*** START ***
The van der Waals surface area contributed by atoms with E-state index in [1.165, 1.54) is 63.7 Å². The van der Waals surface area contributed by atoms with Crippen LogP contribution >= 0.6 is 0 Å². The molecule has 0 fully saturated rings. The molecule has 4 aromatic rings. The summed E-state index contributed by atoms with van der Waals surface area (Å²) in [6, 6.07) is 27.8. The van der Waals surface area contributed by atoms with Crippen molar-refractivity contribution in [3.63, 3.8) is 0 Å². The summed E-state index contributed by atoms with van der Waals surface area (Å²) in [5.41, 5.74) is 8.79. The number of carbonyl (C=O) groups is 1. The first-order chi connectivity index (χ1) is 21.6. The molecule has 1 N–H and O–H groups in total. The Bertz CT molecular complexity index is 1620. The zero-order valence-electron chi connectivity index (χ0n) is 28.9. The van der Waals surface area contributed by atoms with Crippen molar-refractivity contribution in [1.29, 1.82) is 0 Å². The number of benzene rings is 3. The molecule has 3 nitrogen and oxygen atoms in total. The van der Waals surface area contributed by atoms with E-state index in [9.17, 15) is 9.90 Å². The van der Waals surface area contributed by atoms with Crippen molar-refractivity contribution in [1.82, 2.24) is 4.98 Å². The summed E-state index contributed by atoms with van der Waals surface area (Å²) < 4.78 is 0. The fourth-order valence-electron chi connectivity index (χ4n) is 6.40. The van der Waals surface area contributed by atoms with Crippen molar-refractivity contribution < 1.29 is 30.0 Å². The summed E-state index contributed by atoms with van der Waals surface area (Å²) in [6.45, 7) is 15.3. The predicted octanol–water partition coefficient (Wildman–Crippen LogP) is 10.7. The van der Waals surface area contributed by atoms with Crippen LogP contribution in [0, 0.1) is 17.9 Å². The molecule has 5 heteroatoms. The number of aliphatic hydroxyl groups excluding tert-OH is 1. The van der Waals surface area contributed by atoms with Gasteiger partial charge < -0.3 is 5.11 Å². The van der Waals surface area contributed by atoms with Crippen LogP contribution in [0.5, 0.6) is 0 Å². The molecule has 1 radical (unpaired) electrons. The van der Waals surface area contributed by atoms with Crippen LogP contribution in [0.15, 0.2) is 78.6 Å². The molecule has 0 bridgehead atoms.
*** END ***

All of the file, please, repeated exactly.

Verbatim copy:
The van der Waals surface area contributed by atoms with E-state index in [1.165, 1.54) is 63.7 Å². The van der Waals surface area contributed by atoms with Crippen LogP contribution >= 0.6 is 0 Å². The molecule has 0 fully saturated rings. The molecule has 4 aromatic rings. The summed E-state index contributed by atoms with van der Waals surface area (Å²) in [6, 6.07) is 27.8. The van der Waals surface area contributed by atoms with Crippen molar-refractivity contribution in [3.63, 3.8) is 0 Å². The summed E-state index contributed by atoms with van der Waals surface area (Å²) in [5.41, 5.74) is 8.79. The number of carbonyl (C=O) groups is 1. The first-order chi connectivity index (χ1) is 21.6. The molecule has 1 N–H and O–H groups in total. The Bertz CT molecular complexity index is 1620. The zero-order valence-electron chi connectivity index (χ0n) is 28.9. The van der Waals surface area contributed by atoms with Crippen molar-refractivity contribution in [1.29, 1.82) is 0 Å². The number of benzene rings is 3. The molecule has 3 nitrogen and oxygen atoms in total. The van der Waals surface area contributed by atoms with E-state index in [9.17, 15) is 9.90 Å². The van der Waals surface area contributed by atoms with Crippen molar-refractivity contribution in [1.82, 2.24) is 4.98 Å². The summed E-state index contributed by atoms with van der Waals surface area (Å²) < 4.78 is 0. The fourth-order valence-electron chi connectivity index (χ4n) is 6.40. The van der Waals surface area contributed by atoms with Crippen molar-refractivity contribution < 1.29 is 30.0 Å². The summed E-state index contributed by atoms with van der Waals surface area (Å²) in [6.45, 7) is 15.3. The predicted octanol–water partition coefficient (Wildman–Crippen LogP) is 10.7. The van der Waals surface area contributed by atoms with Crippen LogP contribution in [0, 0.1) is 17.9 Å². The molecule has 5 heteroatoms. The number of aliphatic hydroxyl groups excluding tert-OH is 1. The van der Waals surface area contributed by atoms with Gasteiger partial charge < -0.3 is 5.11 Å². The van der Waals surface area contributed by atoms with Crippen LogP contribution in [0.5, 0.6) is 0 Å². The molecule has 1 radical (unpaired) electrons. The van der Waals surface area contributed by atoms with Crippen LogP contribution in [0.15, 0.2) is 78.6 Å². The molecule has 0 bridgehead atoms.